Ann GleigRice University



    By MichaelEric Dyson. New York: Oxford University Press, 2006.Pp. xviii


    142. $9.95, ISBN 978-0-19-531210-2.This volume is part of a series on the seven deadly sins

    cosponsored by the New York Public Library and OxfordUniversity Press. The author outlines how pride has beenunderstood philosophically and theologically, acknowledg-ing its complexity but focusing on Aristotles notion of prideas a motivating form of self-regard. His interest is primarilyin pride as a racial and national force. The overarchinghorizon controlling his assessment is how pride affects thewell-being of people. Dyson argues that to take pride inones person, ones achievements, ones moral worth . . . isto affirm and embrace the character of God reflected in onesown soul. He shows how this kind of pride is necessary forAfrican Americans in their struggles for justice. He thenapplies R. Niebuhrs critique of pride to post-9/11 Americannationalism, arguing that national pride has turned Ameri-cans into terrorists to other nations. Throughout, he offersan insightful study of a complex topic and a timely analysisand commentary on contemporary American society. Dysonmight have inquired further into how religious faiths canhelp to hold these various sides of pride together. Nonethe-less, this is an accessible, insightful, and important bookthat no library should be without. It will be useful for a widereadership, including undergraduate courses in ethics orAfrican American studies.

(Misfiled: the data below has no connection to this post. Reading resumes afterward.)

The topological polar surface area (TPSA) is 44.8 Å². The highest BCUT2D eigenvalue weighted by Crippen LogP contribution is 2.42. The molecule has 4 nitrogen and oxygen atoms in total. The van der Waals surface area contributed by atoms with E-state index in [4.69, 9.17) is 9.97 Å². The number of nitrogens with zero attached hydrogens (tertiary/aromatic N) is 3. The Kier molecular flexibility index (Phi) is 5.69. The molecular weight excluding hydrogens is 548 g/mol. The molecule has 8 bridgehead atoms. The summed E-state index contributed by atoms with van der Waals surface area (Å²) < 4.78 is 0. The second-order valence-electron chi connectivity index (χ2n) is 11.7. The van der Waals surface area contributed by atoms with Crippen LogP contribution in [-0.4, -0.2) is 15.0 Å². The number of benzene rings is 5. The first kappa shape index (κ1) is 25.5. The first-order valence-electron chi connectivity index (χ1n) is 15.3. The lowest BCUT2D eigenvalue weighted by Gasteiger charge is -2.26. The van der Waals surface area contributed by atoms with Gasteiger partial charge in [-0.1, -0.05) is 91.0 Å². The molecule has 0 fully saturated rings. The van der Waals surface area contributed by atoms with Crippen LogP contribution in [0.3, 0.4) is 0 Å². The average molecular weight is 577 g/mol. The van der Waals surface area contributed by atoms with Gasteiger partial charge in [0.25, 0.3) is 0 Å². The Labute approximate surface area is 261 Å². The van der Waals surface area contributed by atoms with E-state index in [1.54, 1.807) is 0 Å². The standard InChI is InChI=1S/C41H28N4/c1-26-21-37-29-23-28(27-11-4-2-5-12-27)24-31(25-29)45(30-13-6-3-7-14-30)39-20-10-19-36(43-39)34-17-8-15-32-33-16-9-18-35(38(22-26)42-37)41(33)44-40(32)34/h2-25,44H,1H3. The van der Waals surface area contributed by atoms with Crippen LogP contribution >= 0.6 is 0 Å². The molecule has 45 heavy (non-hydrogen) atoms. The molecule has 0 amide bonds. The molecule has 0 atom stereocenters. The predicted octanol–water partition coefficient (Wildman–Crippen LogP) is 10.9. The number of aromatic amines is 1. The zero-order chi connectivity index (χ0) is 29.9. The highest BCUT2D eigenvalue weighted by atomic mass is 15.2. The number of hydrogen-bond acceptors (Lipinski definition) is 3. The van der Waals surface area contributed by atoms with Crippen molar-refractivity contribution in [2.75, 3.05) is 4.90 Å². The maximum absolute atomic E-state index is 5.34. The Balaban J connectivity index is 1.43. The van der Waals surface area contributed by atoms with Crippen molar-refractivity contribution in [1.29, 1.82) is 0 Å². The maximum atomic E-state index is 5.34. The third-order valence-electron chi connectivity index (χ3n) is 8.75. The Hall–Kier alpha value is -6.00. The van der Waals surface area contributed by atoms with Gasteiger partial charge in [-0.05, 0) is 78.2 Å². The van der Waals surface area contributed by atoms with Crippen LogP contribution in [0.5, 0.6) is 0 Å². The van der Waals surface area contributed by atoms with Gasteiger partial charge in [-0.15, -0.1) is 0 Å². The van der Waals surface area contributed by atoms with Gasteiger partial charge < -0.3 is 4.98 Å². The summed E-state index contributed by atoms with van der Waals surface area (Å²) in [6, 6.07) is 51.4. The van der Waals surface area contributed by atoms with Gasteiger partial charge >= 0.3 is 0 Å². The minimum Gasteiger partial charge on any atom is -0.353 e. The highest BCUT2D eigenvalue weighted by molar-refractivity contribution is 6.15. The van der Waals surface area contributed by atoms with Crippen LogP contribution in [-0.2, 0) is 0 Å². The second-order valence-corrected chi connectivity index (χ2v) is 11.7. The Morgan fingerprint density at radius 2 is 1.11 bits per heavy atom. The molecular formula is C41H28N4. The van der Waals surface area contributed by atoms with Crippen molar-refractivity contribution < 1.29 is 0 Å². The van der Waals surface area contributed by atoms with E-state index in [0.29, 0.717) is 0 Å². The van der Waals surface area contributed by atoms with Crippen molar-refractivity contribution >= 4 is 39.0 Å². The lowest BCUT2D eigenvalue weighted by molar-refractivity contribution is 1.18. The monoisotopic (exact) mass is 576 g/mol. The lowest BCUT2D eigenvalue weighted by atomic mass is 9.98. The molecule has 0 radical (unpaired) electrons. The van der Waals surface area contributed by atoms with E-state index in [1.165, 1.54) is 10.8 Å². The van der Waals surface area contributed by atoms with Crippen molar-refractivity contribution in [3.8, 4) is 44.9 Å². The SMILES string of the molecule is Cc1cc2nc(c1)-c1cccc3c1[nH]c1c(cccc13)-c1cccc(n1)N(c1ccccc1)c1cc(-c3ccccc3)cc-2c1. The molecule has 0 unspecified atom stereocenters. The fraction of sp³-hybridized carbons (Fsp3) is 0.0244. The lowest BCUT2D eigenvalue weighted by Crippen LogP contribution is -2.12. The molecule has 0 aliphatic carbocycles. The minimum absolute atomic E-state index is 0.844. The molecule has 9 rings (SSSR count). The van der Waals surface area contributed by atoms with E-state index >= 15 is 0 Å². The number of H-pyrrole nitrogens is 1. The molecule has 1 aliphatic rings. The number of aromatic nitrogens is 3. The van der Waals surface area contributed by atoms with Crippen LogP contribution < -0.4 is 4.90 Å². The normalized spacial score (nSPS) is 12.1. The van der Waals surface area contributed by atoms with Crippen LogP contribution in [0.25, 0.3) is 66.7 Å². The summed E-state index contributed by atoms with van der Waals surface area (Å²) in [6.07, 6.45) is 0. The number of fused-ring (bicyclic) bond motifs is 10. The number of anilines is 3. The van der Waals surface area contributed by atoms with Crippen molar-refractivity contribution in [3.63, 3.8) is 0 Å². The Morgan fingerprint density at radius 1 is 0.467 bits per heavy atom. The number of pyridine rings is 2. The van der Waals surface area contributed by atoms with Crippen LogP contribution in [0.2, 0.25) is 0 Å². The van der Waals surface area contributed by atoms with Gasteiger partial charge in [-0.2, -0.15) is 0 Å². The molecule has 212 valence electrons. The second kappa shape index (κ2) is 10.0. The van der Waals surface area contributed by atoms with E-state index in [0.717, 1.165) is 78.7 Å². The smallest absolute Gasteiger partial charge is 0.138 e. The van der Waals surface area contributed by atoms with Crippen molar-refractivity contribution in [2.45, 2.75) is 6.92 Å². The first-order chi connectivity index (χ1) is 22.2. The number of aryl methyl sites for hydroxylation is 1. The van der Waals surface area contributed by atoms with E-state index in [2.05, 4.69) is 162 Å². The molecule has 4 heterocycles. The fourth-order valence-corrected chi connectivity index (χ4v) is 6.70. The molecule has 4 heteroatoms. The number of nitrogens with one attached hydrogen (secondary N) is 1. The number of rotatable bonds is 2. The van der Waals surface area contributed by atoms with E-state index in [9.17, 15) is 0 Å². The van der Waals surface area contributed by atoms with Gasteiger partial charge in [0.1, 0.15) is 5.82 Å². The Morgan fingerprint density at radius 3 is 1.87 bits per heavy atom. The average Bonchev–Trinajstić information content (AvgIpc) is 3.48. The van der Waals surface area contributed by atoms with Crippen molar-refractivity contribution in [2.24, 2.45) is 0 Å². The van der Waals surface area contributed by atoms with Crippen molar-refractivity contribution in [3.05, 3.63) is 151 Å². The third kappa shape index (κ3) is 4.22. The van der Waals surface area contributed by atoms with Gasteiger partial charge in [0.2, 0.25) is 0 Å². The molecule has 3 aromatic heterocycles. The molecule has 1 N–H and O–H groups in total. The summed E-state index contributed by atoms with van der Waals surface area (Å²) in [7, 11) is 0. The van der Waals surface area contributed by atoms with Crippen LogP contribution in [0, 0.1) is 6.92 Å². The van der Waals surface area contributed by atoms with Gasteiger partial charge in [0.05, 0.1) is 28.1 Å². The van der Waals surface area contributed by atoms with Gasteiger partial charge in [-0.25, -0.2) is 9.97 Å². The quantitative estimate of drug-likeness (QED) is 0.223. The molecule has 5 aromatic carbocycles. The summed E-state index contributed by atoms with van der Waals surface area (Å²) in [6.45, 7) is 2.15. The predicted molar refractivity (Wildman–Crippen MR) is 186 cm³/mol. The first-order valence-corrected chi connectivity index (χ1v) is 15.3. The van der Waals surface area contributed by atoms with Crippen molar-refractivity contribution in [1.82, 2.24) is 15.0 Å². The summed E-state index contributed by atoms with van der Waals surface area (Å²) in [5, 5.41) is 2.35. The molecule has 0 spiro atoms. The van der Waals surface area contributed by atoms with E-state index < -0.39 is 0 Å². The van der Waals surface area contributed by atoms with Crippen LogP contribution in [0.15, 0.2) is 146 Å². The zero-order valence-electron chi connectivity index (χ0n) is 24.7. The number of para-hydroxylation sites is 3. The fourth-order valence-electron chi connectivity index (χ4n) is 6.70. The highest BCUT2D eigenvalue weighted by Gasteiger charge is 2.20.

Don SchweitzerSt. Andrews College, Canada



    Editedby Alvin Dueck and Cameron Lee. Grand Rapids, MI: Eerd-mans, 2005. Pp. xx


    206. $24.00, ISBN 0-8028-2907-4.In this edited volume, Fuller Theological Seminarys

    Dueck and Lee offer nine essays that address the relation-ship between Christian theology and psychological theory.

  • Religious Studies Review



    For over thirty years now, Fuller Theological Seminary hassponsored a lecture series whose intent is to integrate the-ology and psychology. N. Murphy, professor of Christianphilosophy at Fuller Theological Seminary, was the 2003lecturer, and the first three essays in this volume are derivedfrom her three lectures at the symposium. The latter are afurther extension of her work with G. Ellis in

    On the MoralNature of the Universe

    . The remaining six essays in the vol-ume respond to Murphys insightspart two of the book asextensions of her model and part three as alternatives to hermodel. One of Murphys main points is that all psychologicaltheories have their own implied theologies, and these theol-ogies, therefore, ought to be open to investigation and cri-tique. Indeed, psychology needs to draw on the resources oftheology and ethics if it is to address such questions as whatconditions make human beings flourish. To address thisquestion, Murphy turns to one strand of Christian thought:the Radical-Reformation tradition. Drawing particularlyfrom J. H. Yoder, S. Weil, and A. MacIntyre, Murphy wantsto emphasize self-renunciation, especially as reflected in thelove Jesus had for his enemies. In making her case for self-renunciation and noncoercion as reflected in the Radical-Reformation tradition, she cites contemporary psychologicalresearch on forgiveness and altruism as empirical evidence.This lively volume is for all who are interested in the rela-tionship between Christian theology and psychology. Thebook will likely yield more questions than answers, and oneis left wondering if an integration of theology and psychol-ogy ought to be a desired end at all or if it is even possible.

    Nathan Steven CarlinRice University



    ByTerry D. Cooper. Macon, GA: Mercer University Press, 2006.Pp. vi


    222. $30.00, ISBN 0-86554-993-1.Cooper is professor of psychology at St. Louis Commu-